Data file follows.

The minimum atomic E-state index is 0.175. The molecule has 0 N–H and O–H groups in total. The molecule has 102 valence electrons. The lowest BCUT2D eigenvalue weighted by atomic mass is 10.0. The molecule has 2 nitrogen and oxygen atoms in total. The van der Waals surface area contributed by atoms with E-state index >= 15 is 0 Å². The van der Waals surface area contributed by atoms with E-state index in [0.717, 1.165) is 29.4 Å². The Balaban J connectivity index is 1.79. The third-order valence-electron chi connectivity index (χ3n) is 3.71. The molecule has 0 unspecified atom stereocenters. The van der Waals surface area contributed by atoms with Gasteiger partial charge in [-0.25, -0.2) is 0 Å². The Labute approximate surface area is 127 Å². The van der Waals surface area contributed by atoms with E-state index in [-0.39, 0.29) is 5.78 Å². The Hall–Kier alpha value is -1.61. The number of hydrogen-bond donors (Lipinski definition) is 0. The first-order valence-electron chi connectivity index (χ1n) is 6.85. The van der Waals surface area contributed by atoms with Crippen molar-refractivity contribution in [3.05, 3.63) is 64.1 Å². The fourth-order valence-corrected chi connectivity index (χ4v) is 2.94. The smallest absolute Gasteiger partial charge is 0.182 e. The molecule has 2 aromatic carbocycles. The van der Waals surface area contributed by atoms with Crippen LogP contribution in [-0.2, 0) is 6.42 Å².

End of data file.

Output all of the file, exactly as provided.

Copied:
The minimum atomic E-state index is 0.175. The molecule has 0 N–H and O–H groups in total. The molecule has 102 valence electrons. The lowest BCUT2D eigenvalue weighted by atomic mass is 10.0. The molecule has 2 nitrogen and oxygen atoms in total. The van der Waals surface area contributed by atoms with E-state index >= 15 is 0 Å². The van der Waals surface area contributed by atoms with E-state index in [0.717, 1.165) is 29.4 Å². The Balaban J connectivity index is 1.79. The third-order valence-electron chi connectivity index (χ3n) is 3.71. The molecule has 0 unspecified atom stereocenters. The van der Waals surface area contributed by atoms with Gasteiger partial charge in [-0.25, -0.2) is 0 Å². The Labute approximate surface area is 127 Å². The van der Waals surface area contributed by atoms with E-state index in [-0.39, 0.29) is 5.78 Å². The Hall–Kier alpha value is -1.61. The number of hydrogen-bond donors (Lipinski definition) is 0. The first-order valence-electron chi connectivity index (χ1n) is 6.85. The van der Waals surface area contributed by atoms with Crippen molar-refractivity contribution in [3.05, 3.63) is 64.1 Å². The fourth-order valence-corrected chi connectivity index (χ4v) is 2.94. The smallest absolute Gasteiger partial charge is 0.182 e. The molecule has 2 aromatic carbocycles. The van der Waals surface area contributed by atoms with Crippen LogP contribution in [-0.2, 0) is 6.42 Å².